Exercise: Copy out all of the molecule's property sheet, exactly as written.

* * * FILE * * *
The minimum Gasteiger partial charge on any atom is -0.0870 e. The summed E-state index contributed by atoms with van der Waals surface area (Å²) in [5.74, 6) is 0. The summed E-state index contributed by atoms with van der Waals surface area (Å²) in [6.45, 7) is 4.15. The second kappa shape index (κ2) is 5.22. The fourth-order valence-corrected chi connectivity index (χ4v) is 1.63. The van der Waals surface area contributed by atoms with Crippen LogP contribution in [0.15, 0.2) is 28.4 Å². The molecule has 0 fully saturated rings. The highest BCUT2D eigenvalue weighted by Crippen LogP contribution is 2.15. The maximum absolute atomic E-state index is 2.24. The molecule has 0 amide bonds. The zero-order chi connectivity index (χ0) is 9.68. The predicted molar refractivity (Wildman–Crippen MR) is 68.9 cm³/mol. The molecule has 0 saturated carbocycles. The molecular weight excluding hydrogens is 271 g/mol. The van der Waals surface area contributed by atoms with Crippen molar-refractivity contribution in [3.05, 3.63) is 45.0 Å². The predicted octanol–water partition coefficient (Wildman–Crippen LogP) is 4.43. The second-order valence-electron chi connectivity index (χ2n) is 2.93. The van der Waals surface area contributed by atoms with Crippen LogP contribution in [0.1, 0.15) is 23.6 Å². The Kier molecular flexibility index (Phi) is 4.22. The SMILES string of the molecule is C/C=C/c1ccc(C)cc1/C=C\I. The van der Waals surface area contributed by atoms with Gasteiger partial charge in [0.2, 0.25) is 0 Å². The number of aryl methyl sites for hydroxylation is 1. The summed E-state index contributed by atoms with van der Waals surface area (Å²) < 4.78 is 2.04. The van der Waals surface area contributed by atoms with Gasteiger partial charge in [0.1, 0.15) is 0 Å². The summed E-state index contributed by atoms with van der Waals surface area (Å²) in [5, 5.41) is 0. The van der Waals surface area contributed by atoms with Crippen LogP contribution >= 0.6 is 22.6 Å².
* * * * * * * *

The minimum Gasteiger partial charge on any atom is -0.0870 e. The summed E-state index contributed by atoms with van der Waals surface area (Å²) in [5.74, 6) is 0. The summed E-state index contributed by atoms with van der Waals surface area (Å²) in [6.45, 7) is 4.15. The second kappa shape index (κ2) is 5.22. The fourth-order valence-corrected chi connectivity index (χ4v) is 1.63. The van der Waals surface area contributed by atoms with Crippen LogP contribution in [0.15, 0.2) is 28.4 Å². The molecule has 0 fully saturated rings. The highest BCUT2D eigenvalue weighted by Crippen LogP contribution is 2.15. The maximum absolute atomic E-state index is 2.24. The molecule has 0 amide bonds. The zero-order chi connectivity index (χ0) is 9.68. The predicted molar refractivity (Wildman–Crippen MR) is 68.9 cm³/mol. The molecule has 0 saturated carbocycles. The molecular weight excluding hydrogens is 271 g/mol. The van der Waals surface area contributed by atoms with Crippen molar-refractivity contribution in [3.05, 3.63) is 45.0 Å². The predicted octanol–water partition coefficient (Wildman–Crippen LogP) is 4.43. The second-order valence-electron chi connectivity index (χ2n) is 2.93. The van der Waals surface area contributed by atoms with Crippen LogP contribution in [0.1, 0.15) is 23.6 Å². The Kier molecular flexibility index (Phi) is 4.22. The SMILES string of the molecule is C/C=C/c1ccc(C)cc1/C=C\I. The van der Waals surface area contributed by atoms with Gasteiger partial charge in [0.2, 0.25) is 0 Å². The number of aryl methyl sites for hydroxylation is 1. The summed E-state index contributed by atoms with van der Waals surface area (Å²) < 4.78 is 2.04. The van der Waals surface area contributed by atoms with Gasteiger partial charge in [0.1, 0.15) is 0 Å². The summed E-state index contributed by atoms with van der Waals surface area (Å²) in [5, 5.41) is 0. The van der Waals surface area contributed by atoms with Crippen LogP contribution >= 0.6 is 22.6 Å².